The Tangled Dynamics of Twitter Chat Advice

I am a regular on Twitter chat events and have been a participant, moderator and guest host on many of them. My latest endeavor is through a partnership with two scions of the Twittersphere, Cyndy Trivella (@CyndyTrivella) and Steve Levy (@LevyRecruits) in the Open Mic Career Chat (#OMCchat). Our objective in hosting this weekly chat… at Noon Eastern Time on Fridays… is to take the job search chat experience to a new level. Without presuming to speak for my colleagues, I think we have done that by challenging the status quo of ambiguous and fluffy job search advice, changing the format to one that calls for quick knee jerk opinions that can be debated online, and allowing a free flowing dialog which may at times appear to be a bit irreverent. Promoting that kind of freedom can also increase the tendency of human nature to intervene and undo all the best intentions. We sometimes forget that the online world is a mirror of the real world including the fact that there is a diverse cross section of talent, ability, honesty and integrity. Nobody should check-in to a Twitter chat session if their crap filters are not fully engaged because online is not reality. At best it is an imitation of reality, but that only becomes real by matching advice to personal need.

It is a good thing that we are only striving for a better chat because that “perfect chat” is not possible when human beings are involved. Being job seeker advocates, it is troubling that along with excellent advice from the pros, which at times may even appear conflicting, there is also occasional blatantly bad advice. Our job then is to keep the signal-to-noise ratio at a bearable level. Why does static happen?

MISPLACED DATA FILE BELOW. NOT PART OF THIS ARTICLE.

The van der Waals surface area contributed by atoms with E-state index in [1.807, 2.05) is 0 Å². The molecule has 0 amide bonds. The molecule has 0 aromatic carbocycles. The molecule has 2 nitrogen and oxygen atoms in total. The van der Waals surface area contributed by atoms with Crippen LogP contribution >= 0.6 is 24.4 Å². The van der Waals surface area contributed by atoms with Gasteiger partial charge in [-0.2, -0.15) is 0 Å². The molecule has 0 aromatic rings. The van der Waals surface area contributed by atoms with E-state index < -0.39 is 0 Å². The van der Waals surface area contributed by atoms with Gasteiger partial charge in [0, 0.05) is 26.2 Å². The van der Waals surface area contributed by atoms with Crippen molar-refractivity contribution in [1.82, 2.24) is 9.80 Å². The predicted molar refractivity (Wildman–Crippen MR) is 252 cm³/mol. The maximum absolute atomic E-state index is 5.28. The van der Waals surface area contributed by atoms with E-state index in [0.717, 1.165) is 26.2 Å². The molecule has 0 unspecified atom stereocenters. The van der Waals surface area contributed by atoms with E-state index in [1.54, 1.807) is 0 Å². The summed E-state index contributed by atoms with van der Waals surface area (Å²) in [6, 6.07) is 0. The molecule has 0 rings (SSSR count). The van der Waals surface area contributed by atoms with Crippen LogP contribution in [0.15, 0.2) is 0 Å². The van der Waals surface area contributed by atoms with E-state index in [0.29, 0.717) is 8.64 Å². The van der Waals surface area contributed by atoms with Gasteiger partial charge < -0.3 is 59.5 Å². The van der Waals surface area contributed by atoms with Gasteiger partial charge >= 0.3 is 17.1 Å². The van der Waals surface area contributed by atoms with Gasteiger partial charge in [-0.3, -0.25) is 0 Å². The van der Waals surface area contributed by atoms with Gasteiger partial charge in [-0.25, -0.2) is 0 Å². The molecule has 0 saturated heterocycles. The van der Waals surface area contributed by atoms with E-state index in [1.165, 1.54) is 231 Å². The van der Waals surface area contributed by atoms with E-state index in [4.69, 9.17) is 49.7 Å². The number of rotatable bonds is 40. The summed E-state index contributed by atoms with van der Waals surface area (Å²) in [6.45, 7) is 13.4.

1. People are different – No two people have the same life experience so their perspectives will be different. Job seekers looking for a one-size-fits-all solution will almost always be disappointed. Every question will have multiple answers that must be weighed against the personal need of participants.
  2. There is not always a right or wrong answer – Sometime all paths lead to the same destination, but at the crossroads in life it can appear that everything depends on making the correct choice. The good news is that most paths also are very forgiving and allow midcourse corrections to change the way you reach your destination.
  3. Experts do not always agree – There is almost always more than one right answer. Because they all have arrived at their current station in life through different paths, their perception of next steps will differ. Listening to the experts will always be instructive if not taken out of context. Conflicting advice is not bad advice, but it does involve listening and choosing a very personal answer. 
  4. The experts are only human – There are multiple reasons for bad advice happening. Most of it is unintentional and for the most part participants may be giving the best advice from their body of knowledge. Bias can be introduced into the conversation for several reasons, primarily because of offering generalizations from a background that is limited in scope.

These are only a few of the many facets of human nature involved, but they all have one thing in common: These are not bad people. They are only people that are compelled by their humanness to act in a manner that can lead to misleading or incorrect advice. Diversity of thought is not something that needs to be fixed, but intentionally misleading a group for personal gain is almost universally bad… and this is a topic for another time.

Image credit: Business Man on High Wire by lightwise / 123RF Stock Photo

 

1 comment

    • Ed Han on March 5, 2014 at 4:59 pm

    Holy cow Tom I absolutely have got to stop by your blog more often! And heavens, I really need to catch #OMCchat some week.

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